The Armed Forces repelled a terrorist attack on a security installation in North Sinai on Sunday. According to local sources, the incident took place in Al-Gora, south of Shiekh Zuweid.
In a press statement Military Spokesman Colonel Tamer Al-Rifaai attributed the army’s success to “the vigilance of the guards who made it possible for the security force at the installation to intercept and engage the terrorists, killing 10 and destroying a four wheel drive vehicle.”
Two officers and five military personnel were killed and wounded during the shootout.
During the funeral ceremonies in Daqahliya, Sohag and Beheira popular anger and condemnation of terrorism rang out amid the expressions of grief.
The Ministry of Interior also announced on Tuesday that 17 terrorist elements were killed in an exchange of fire in the Al-Obaidat area in Arish in North Sinai governorate. It clarified in a statement that the security forces had found eight assault rifles and three explosive devices in their possession. The ministry indicated that they had chased the terrorists in the Al-Obaidat area in Arish, North Sinai, resulting in the death of 11 members, while others managed to escape inside one of the abandoned houses located in the area of Al-Hoss in Arish. However, they too were tracked down, besieged and dealt with, resulting in the death of six others. They were found in possession of four automatic rifles and two blaster belts.
Al-Azhar’s Counter-terrorism Observatory condemned the Sunday attack and added that thanks to the efforts of the army Egypt is no longer among the top 10 countries affected by terrorism. The Egyptian army itself now ranks ninth among the strongest armies in the world.
International reports note the decline in terrorist activity in North Sinai. According to the Global Terrorism Index (GTI), there has been a marked decline in terrorist attacks in North Sinai since 2018, when Egypt launched Comprehensive Operation Sinai 2018, compared to 2015 to 2017 when Egypt was ranked the ninth country most affected by terrorism. The latest GTI report, which appeared in November 2019, attributed the decline in deaths due to terrorism in Egypt to the efficacy of the Egyptian army’s counterterrorism drive. As a result of these efforts, the GTI reported that Egypt had “the third largest total fall in deaths and one of the largest percentage decreases, with deaths from terrorism falling 90 per cent in a single year”.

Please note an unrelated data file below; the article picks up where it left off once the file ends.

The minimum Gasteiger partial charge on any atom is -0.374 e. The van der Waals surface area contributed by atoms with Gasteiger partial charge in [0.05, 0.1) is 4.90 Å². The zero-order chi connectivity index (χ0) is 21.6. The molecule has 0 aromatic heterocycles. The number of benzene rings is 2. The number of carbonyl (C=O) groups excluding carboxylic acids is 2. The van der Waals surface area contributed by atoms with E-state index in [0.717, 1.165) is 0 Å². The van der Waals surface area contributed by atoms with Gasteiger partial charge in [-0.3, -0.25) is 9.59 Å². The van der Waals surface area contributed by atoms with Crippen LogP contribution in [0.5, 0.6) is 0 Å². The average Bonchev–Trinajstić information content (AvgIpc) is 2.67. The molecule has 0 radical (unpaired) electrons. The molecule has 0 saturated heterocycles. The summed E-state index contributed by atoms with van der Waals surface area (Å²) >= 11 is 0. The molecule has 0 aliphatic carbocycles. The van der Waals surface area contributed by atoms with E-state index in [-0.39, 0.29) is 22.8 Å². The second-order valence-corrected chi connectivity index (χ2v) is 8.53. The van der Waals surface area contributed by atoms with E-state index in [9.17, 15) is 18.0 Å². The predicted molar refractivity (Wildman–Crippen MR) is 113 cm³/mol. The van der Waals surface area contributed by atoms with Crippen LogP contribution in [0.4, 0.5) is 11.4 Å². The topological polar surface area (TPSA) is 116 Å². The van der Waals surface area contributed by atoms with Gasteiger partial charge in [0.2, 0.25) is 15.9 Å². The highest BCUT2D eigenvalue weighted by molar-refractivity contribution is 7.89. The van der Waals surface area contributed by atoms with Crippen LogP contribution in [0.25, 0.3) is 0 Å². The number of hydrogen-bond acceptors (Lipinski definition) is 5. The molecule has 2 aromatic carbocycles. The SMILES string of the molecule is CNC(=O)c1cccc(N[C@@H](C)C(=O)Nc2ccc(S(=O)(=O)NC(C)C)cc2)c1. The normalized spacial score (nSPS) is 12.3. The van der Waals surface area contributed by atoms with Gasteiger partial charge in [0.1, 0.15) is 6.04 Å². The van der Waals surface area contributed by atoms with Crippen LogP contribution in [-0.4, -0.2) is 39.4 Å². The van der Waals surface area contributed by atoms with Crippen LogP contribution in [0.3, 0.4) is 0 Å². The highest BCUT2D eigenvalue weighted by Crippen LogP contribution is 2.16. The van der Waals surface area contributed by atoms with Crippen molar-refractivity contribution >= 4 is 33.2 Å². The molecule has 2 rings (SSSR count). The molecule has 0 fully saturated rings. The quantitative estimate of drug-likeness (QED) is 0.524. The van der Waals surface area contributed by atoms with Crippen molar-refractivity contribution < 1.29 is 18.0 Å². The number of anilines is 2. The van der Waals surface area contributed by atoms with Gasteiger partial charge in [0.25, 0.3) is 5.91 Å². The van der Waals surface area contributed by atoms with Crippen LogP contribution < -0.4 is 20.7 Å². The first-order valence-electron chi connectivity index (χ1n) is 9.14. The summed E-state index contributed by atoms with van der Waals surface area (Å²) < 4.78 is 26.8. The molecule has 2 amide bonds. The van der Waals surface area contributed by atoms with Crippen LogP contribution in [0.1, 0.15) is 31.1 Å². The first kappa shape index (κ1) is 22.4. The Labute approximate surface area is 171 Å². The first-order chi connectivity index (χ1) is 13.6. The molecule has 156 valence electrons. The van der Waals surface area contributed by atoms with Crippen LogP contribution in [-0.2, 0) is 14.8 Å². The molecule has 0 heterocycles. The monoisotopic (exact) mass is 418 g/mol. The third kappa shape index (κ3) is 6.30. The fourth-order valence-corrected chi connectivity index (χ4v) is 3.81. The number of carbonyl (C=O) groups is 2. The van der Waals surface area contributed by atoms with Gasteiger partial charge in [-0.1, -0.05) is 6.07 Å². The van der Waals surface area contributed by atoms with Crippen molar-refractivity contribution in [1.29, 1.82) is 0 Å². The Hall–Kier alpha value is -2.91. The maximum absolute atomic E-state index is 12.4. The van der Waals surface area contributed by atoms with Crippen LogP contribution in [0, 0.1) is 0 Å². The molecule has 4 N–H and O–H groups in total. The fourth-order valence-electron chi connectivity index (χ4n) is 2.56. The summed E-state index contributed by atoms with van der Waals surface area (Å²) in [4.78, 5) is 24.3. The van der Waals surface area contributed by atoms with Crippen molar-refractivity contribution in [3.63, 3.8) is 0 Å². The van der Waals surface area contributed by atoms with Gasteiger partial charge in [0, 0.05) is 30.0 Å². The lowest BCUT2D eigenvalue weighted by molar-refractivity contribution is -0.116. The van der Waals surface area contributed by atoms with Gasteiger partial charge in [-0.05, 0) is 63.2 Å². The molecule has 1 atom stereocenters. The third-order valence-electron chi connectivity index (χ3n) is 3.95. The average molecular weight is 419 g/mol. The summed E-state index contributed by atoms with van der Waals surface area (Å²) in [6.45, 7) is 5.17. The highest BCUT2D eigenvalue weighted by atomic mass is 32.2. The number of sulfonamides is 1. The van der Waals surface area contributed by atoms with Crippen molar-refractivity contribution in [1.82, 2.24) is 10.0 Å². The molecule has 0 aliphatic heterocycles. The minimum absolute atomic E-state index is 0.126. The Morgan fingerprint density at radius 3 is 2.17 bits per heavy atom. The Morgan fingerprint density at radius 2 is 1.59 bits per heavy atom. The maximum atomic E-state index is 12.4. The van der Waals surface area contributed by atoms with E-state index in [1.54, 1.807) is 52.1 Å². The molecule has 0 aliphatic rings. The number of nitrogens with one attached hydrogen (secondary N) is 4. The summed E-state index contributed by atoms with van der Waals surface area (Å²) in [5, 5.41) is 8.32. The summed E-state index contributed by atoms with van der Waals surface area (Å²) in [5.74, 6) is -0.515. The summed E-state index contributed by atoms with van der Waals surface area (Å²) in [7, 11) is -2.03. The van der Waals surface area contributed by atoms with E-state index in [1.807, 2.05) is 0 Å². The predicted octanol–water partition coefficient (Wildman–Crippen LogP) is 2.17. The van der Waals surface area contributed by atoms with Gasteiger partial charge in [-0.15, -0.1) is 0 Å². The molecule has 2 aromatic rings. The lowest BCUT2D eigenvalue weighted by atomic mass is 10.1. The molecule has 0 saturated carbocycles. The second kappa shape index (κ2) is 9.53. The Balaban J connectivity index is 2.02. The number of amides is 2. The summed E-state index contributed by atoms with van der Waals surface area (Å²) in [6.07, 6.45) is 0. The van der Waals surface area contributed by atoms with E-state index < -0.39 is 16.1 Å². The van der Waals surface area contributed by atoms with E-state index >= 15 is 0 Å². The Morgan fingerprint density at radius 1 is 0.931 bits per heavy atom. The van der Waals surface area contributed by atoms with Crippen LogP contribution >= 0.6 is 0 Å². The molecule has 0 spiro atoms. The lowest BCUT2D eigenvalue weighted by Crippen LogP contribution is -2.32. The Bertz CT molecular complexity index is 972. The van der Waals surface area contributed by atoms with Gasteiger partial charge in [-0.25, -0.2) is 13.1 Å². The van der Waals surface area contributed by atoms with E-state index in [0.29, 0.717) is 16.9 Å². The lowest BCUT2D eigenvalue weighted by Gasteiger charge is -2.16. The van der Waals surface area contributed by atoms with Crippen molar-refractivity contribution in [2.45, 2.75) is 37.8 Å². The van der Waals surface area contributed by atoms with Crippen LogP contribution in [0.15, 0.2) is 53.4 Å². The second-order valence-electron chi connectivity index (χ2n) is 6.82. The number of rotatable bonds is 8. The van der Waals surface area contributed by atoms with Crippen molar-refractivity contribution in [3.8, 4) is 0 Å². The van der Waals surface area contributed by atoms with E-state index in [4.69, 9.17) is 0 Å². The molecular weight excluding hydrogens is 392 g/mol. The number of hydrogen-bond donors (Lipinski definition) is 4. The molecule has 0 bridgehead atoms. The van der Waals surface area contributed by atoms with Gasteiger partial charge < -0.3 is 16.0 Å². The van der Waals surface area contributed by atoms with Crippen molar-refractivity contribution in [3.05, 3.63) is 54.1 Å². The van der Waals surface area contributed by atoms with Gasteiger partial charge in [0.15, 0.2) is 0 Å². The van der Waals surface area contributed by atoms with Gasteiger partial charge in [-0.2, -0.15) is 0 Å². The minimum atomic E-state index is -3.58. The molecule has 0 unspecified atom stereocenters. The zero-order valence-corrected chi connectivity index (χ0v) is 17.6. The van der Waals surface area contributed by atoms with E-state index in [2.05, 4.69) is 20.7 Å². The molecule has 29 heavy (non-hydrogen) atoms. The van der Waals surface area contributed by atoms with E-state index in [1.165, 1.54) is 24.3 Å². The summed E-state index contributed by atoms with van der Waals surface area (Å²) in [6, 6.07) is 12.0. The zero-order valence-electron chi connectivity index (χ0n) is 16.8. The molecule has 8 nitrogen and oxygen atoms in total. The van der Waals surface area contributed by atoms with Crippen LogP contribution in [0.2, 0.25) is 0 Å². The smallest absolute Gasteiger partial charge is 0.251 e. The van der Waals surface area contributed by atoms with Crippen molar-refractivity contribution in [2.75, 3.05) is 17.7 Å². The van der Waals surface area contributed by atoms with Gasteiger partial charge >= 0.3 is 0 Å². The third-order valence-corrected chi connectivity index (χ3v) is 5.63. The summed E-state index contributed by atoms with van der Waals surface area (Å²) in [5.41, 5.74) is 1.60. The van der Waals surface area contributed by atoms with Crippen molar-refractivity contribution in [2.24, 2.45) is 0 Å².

Sunday’s attack was the second terrorist incident this year after a period of relative calm in North Sinai. On 3 February armed men detonated explosives on a gas pipeline near Beir Al-Abd, about 80km west of Arish. The pipeline runs between Egypt and Israel. According to sources in the area they targeted an exposed portion of the pipeline which supplies gas to central Sinai for domestic and industrial use. Both official and local sources confirmed the explosion had not interrupted the pipeline’s operation.
Experts fear that terrorists affiliated with the Islamic State (IS) might be lying low in more populated areas waiting for an opportunity to attack the pipeline again. It was attacked multiple times before Comprehensive Operation Sinai 2018 and was eventually forced to cease operations for nearly five years.
On 27 January, five days before the attack on the pipeline, an IS spokesman, Abu Hamza Al-Qorashi, threatened a spate of attacks targeting Israel. The threats appear were made during a more than half hour-long recording outlining the organisation’s new agenda for the region.
*A version of this article appears in print in the 13 February, 2020 edition of Al-Ahram Weekly.